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The Korea Herald
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THE INVESTOR
June 24, 2024

Market Now

US Navy secretary scouts Korean shipbuilders for fleet support

  • PUBLISHED :February 28, 2024 - 18:11
  • UPDATED :February 28, 2024 - 18:12
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HD Hyundai Vice Chairman Chung Ki-sun (center left) guides US Secretary of the Navy Carlos Del Toro (center right) during a tour of the HD Hyundai Heavy Industries' shipyard in Ulsan on Tuesday. (HD Hyundai)

US Secretary of the Navy Carlos Del Toro toured the shipyards of HD Hyundai Heavy Industries and Hanwha Ocean on Tuesday to explore their military shipbuilding capabilities for handling comprehensive support services for the US Navy fleet, as part of US defense needs to bolster its naval presence in Asia.

Del Toro's visit to Korea comes as the US contemplates outsourcing naval ship maintenance, repair, and overhauls, or MRO, to alleviate domestic capacity constraints. These services keep naval vessels in optimal condition and ready for deployment. There is also an interest in constructing naval vessels in allied nations like South Korea and Japan as cost-effective alternatives to strengthen the US naval presence in Asia in response to China's rapidly expanding fleet.

HD Hyundai Vice Chairman Chung Ki-sun met Del Toro at the company’s Ulsan shipyard on Tuesday, where they discussed the shipbuilder's technological capabilities and strategies for strengthening US-South Korean maritime cooperation. Del Toro personally inspected significant naval projects at the HD HHI shipyards, including the Republic of Korea Navy's forthcoming Aegis destroyer, the ROKS Jeongjo the Great, and the Chungnam-class frigate, both nearing delivery.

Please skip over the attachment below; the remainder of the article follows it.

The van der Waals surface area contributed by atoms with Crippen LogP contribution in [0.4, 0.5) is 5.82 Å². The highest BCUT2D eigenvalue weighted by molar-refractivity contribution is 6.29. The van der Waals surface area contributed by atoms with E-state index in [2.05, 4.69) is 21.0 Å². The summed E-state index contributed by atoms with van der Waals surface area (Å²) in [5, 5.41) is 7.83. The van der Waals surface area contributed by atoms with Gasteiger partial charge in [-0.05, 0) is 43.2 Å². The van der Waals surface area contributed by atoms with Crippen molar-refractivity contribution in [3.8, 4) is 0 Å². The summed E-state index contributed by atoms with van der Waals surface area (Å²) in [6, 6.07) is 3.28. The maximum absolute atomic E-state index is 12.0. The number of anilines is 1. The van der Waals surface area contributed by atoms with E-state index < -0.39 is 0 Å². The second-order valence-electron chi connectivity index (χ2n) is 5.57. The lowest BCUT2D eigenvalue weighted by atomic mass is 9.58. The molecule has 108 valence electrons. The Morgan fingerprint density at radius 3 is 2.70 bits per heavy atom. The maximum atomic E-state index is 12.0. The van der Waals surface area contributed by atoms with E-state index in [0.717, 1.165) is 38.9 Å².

HD HHI previously submitted an application for a Master Ship Repair Agreement in 2023 to qualify for US Navy ship MRO tasks, which was followed by a successful yard inspection early this year. By establishing a logistics support center in the Philippines in 2022, HD HHI became the first Korean shipbuilder to expand its MRO business internationally.

Moreover, HD HHI is actively engaged in building 14 ships for international clients, including patrol vessels and frigates in the Philippines.

Del Toro also visited Hanwha Ocean's shipyard in Geoje, South Gyeongsang Province, guided by CEO Kwon Hyek-woong on the same day. He observed the construction of the advanced JangBogo KSS III Batch-II submarine and toured the shipyard's modern production facilities.

Hanwha Ocean has engaged in international technical partnerships to deliver full-spectrum MRO solutions, including technology transfers and support services. The company has a track record with the overhaul of 24 Jangbogo-I and II-class submarines, enhancements to three Jangbogo-I-class submarines, and current performance upgrades for three Gwanggaeto the Great-class destroyers.

Earlier on Monday, South Korean Defense Minister Shin Won-sik and Del Toro convened at the Yongsan National Defense Complex, agreeing that defense industry collaboration is vital for reinforcing the naval strength of both nations by ensuring supply chain stability and improving joint operational efforts.

According to the US Naval Institute, China commands almost 50 percent of the global shipbuilding market, with South Korea and Japan following at nearly 30 percent and 17 percent, respectively. US capacity is only 0.13 percent.

The Pentagon's National Defense Industrial Strategy report last month pointed out the decline in the US's maritime military production capacity, leading to delays and increased costs in key weapons programs. The report attributes China's commercial shipbuilding success over the past 40 years to the US's market-driven approach since the 1980s.

In the strategy report, Del Toro criticized defense contractors for their late and over-budget project deliveries, though he did not name specific companies.

By Moon Joon-hyun (mjh@heraldcorp.com)

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